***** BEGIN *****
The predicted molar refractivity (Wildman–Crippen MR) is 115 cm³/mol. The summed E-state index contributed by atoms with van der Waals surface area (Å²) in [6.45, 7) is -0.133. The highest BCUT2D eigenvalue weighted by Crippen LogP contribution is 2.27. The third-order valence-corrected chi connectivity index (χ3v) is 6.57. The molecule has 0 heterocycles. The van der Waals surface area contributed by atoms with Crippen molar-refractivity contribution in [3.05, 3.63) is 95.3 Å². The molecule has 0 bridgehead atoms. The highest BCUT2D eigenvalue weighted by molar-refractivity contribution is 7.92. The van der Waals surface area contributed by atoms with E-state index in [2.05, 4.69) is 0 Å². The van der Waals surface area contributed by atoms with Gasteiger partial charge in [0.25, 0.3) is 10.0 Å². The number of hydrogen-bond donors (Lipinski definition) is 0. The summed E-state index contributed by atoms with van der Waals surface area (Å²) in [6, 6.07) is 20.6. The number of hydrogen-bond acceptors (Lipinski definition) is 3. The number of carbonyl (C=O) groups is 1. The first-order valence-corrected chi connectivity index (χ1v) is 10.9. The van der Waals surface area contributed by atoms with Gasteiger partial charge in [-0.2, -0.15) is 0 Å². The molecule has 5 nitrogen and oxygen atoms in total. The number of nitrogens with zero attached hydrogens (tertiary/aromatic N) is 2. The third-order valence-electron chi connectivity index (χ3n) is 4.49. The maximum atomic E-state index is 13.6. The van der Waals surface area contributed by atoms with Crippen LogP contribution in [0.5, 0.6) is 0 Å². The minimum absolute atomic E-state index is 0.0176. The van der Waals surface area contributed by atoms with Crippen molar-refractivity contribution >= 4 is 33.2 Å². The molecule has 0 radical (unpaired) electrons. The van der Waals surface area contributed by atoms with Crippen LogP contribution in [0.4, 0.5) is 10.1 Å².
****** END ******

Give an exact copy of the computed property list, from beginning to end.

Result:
The predicted molar refractivity (Wildman–Crippen MR) is 115 cm³/mol. The summed E-state index contributed by atoms with van der Waals surface area (Å²) in [6.45, 7) is -0.133. The highest BCUT2D eigenvalue weighted by Crippen LogP contribution is 2.27. The third-order valence-corrected chi connectivity index (χ3v) is 6.57. The molecule has 0 heterocycles. The van der Waals surface area contributed by atoms with Crippen molar-refractivity contribution in [3.05, 3.63) is 95.3 Å². The molecule has 0 bridgehead atoms. The highest BCUT2D eigenvalue weighted by molar-refractivity contribution is 7.92. The van der Waals surface area contributed by atoms with E-state index in [2.05, 4.69) is 0 Å². The van der Waals surface area contributed by atoms with Gasteiger partial charge in [0.25, 0.3) is 10.0 Å². The number of hydrogen-bond donors (Lipinski definition) is 0. The summed E-state index contributed by atoms with van der Waals surface area (Å²) in [6, 6.07) is 20.6. The number of hydrogen-bond acceptors (Lipinski definition) is 3. The number of carbonyl (C=O) groups is 1. The first-order valence-corrected chi connectivity index (χ1v) is 10.9. The van der Waals surface area contributed by atoms with Gasteiger partial charge in [-0.2, -0.15) is 0 Å². The molecule has 5 nitrogen and oxygen atoms in total. The number of nitrogens with zero attached hydrogens (tertiary/aromatic N) is 2. The third-order valence-electron chi connectivity index (χ3n) is 4.49. The maximum atomic E-state index is 13.6. The van der Waals surface area contributed by atoms with Crippen LogP contribution in [0.5, 0.6) is 0 Å². The minimum absolute atomic E-state index is 0.0176. The van der Waals surface area contributed by atoms with Crippen molar-refractivity contribution >= 4 is 33.2 Å². The molecule has 0 radical (unpaired) electrons. The van der Waals surface area contributed by atoms with Crippen LogP contribution in [0.4, 0.5) is 10.1 Å².